CPG Playbook   //   April 18, 2024

What the future of non-alcoholic beverage retail looks like after Boisson’s bankruptcy

The rise of non-alcoholic beverage startups like Ghia and Kin have also led to the creation of another set of businesses: non-alcoholic beverage retail shops.

Over the last couple of years, a number of startups retail startups from Boisson to Spirited Away to Sèchey launched with the express purpose of being a place where sober or sober-curious shoppers could discover the latest and greatest non-alcoholic wines, beers and mixers. These retailers even started to attract interest from big alcohol, with Boisson announcing in September that it had secured $5 million in VC funding from Pernod Ricard’s VC arm.

But recently, questions have been raised about the long-term staying power of the NA beverage shop after Boisson filed for Chapter 11 bankruptcy earlier this month and closed all eight of its locations.

In a LinkedIn post, Boisson founder Nicolas Bodkins seemed to implore others to not draw any conclusions between Boisson’s struggles and the broader NA movement. He wrote: “No one should consider this anything other than what it is: a failed venture-backed startup that grew too quickly, made mistakes, and wasn’t able to find capital fast enough to continue to build three businesses at the same time — bricks-and-mortar retail, e-commerce, and wholesale import/distribution — which in hindsight proved to be impossibly hard to execute.”

It points to a growing issue: the NA sector continues to face challenges in retail. Much of the issues are due to uncertainty over where this category is placed and what type of retailer can sell these products. The quick growth of the category in retail means emerging companies have to secure retail partnerships based on state-by-state laws that dictate how these products are merchandised. At the same time, retailers like Target and Whole Foods continue to build out their non-alcoholic and low-ABV assortments, signaling that the future of NA retail may lie in making the category more prominent at national retailers.

A murky set of regulations 

The label “non-alcoholic” can cause some confusion. Many people would think dealcoholized wine and beer can be carried anywhere soft drinks are sold. However, these products still usually have up to 0.5% ABV. As such, regulations and retailers’ merchandising strategies are still taking shape over how non-alcoholic drinks – which range from beer to ready-to-drink cocktails – can be sold.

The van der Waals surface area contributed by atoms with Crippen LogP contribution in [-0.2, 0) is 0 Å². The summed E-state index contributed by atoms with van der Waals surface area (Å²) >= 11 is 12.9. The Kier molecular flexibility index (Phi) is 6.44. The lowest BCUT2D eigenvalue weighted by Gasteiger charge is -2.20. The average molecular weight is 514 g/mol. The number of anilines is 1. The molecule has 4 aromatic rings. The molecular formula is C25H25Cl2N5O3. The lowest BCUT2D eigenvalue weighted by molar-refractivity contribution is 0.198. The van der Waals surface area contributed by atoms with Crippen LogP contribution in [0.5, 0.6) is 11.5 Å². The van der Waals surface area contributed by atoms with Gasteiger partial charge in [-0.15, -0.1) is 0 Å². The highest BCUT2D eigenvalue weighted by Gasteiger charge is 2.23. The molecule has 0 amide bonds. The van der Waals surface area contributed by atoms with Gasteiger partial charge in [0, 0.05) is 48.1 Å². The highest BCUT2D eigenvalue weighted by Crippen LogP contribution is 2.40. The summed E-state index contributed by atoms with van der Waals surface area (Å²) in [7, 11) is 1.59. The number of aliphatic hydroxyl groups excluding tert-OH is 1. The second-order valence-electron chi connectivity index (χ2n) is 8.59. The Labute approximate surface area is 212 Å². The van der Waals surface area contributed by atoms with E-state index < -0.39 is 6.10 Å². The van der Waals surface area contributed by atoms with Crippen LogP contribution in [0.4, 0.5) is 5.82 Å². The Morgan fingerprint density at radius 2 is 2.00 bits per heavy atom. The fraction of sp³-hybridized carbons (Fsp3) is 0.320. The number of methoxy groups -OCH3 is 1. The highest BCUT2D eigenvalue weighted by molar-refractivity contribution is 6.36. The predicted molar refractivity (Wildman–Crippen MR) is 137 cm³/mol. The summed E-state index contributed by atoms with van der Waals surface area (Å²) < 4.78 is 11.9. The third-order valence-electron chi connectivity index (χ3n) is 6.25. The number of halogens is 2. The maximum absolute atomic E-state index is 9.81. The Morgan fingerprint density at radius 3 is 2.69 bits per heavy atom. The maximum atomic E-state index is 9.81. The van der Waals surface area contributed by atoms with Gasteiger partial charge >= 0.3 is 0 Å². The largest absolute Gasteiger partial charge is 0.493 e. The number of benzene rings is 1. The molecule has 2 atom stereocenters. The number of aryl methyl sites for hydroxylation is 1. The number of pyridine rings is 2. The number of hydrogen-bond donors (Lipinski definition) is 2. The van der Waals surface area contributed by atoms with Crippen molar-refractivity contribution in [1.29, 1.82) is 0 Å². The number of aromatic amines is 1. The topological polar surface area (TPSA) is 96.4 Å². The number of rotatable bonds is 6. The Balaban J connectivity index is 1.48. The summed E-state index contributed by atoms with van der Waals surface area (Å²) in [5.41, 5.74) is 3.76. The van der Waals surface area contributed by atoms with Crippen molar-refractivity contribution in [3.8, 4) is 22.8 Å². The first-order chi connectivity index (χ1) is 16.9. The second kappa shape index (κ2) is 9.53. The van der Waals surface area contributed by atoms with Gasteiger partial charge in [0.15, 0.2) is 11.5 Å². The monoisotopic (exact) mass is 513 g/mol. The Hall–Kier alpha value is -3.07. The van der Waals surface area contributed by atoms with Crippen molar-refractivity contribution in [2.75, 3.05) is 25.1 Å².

Jocelyn Florence, a partner at the talent partnership studio and strategic investor Parallel, which has invested in nonalcoholic beverage brands like Hop Wtr, said there are currently a few brick-and-mortar obstacles that NA beverage companies have to navigate.

For instance, many retailers across a number of states still require I.D. to sell NA beer, wine and spirits. That’s because many non-alcoholic products still contain a small percentage of alcohol, and are regulated under the Federal Alcohol Administration (FAA) Act, which oversees all malt beverages regardless of their content. Moreover, individual states also have their own rules on where and how NA products are sold.

“Here in L.A. for example you can’t buy NA beer at self-checkout, they still require carding,” Florence said. Major retailers like Walmart and Target do card customers buying non-alcoholic products at some store locations. 

At the same time, Florence said, the non-alcoholic beverage category has quickly become saturated, with dozens of brands vying to get on shelves. Because it’s getting harder to penetrate retail, Florence said she considers a brand’s on-premise presence just as important as its retail presence. That means targeting bars, restaurants and entertainment venues to drive trials. “I’m also seeing brands experimenting with retail packaging,” she said, pointing to De Soi as an example. “They’re [De Soi] testing some interesting strategies, like offering single to-go cans and not just multi-packs.”